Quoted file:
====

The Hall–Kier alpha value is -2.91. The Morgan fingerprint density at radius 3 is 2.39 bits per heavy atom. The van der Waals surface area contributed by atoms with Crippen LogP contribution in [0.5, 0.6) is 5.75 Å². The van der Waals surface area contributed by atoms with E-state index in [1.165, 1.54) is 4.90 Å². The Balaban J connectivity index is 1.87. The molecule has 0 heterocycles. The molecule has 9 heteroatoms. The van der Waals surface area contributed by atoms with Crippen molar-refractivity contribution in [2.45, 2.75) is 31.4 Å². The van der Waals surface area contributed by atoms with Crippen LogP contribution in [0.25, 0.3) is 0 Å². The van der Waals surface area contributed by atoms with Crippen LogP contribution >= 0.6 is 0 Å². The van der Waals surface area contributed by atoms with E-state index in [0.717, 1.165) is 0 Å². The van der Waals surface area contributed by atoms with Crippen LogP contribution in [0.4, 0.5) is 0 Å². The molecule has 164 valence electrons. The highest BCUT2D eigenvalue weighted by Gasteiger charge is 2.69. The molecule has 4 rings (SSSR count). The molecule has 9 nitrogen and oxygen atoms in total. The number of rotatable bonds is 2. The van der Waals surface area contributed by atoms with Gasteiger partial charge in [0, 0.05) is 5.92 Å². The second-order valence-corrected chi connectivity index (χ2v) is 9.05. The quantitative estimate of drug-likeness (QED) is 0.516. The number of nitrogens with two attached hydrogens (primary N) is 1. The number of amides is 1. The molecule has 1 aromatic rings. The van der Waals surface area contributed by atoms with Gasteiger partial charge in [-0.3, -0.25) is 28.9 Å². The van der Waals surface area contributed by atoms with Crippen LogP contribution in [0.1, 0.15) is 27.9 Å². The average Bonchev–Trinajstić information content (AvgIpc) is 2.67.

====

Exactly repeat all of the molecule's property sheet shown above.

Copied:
The Hall–Kier alpha value is -2.91. The Morgan fingerprint density at radius 3 is 2.39 bits per heavy atom. The van der Waals surface area contributed by atoms with Crippen LogP contribution in [0.5, 0.6) is 5.75 Å². The van der Waals surface area contributed by atoms with E-state index in [1.165, 1.54) is 4.90 Å². The Balaban J connectivity index is 1.87. The molecule has 0 heterocycles. The molecule has 9 heteroatoms. The van der Waals surface area contributed by atoms with Crippen molar-refractivity contribution in [2.45, 2.75) is 31.4 Å². The van der Waals surface area contributed by atoms with Crippen LogP contribution in [0.25, 0.3) is 0 Å². The van der Waals surface area contributed by atoms with Crippen LogP contribution >= 0.6 is 0 Å². The van der Waals surface area contributed by atoms with E-state index in [0.717, 1.165) is 0 Å². The van der Waals surface area contributed by atoms with Crippen LogP contribution in [0.4, 0.5) is 0 Å². The molecule has 164 valence electrons. The highest BCUT2D eigenvalue weighted by Gasteiger charge is 2.69. The molecule has 4 rings (SSSR count). The molecule has 9 nitrogen and oxygen atoms in total. The number of rotatable bonds is 2. The van der Waals surface area contributed by atoms with Gasteiger partial charge in [0, 0.05) is 5.92 Å². The second-order valence-corrected chi connectivity index (χ2v) is 9.05. The quantitative estimate of drug-likeness (QED) is 0.516. The number of nitrogens with two attached hydrogens (primary N) is 1. The number of amides is 1. The molecule has 1 aromatic rings. The van der Waals surface area contributed by atoms with Gasteiger partial charge in [-0.3, -0.25) is 28.9 Å². The van der Waals surface area contributed by atoms with Crippen LogP contribution in [0.1, 0.15) is 27.9 Å². The average Bonchev–Trinajstić information content (AvgIpc) is 2.67.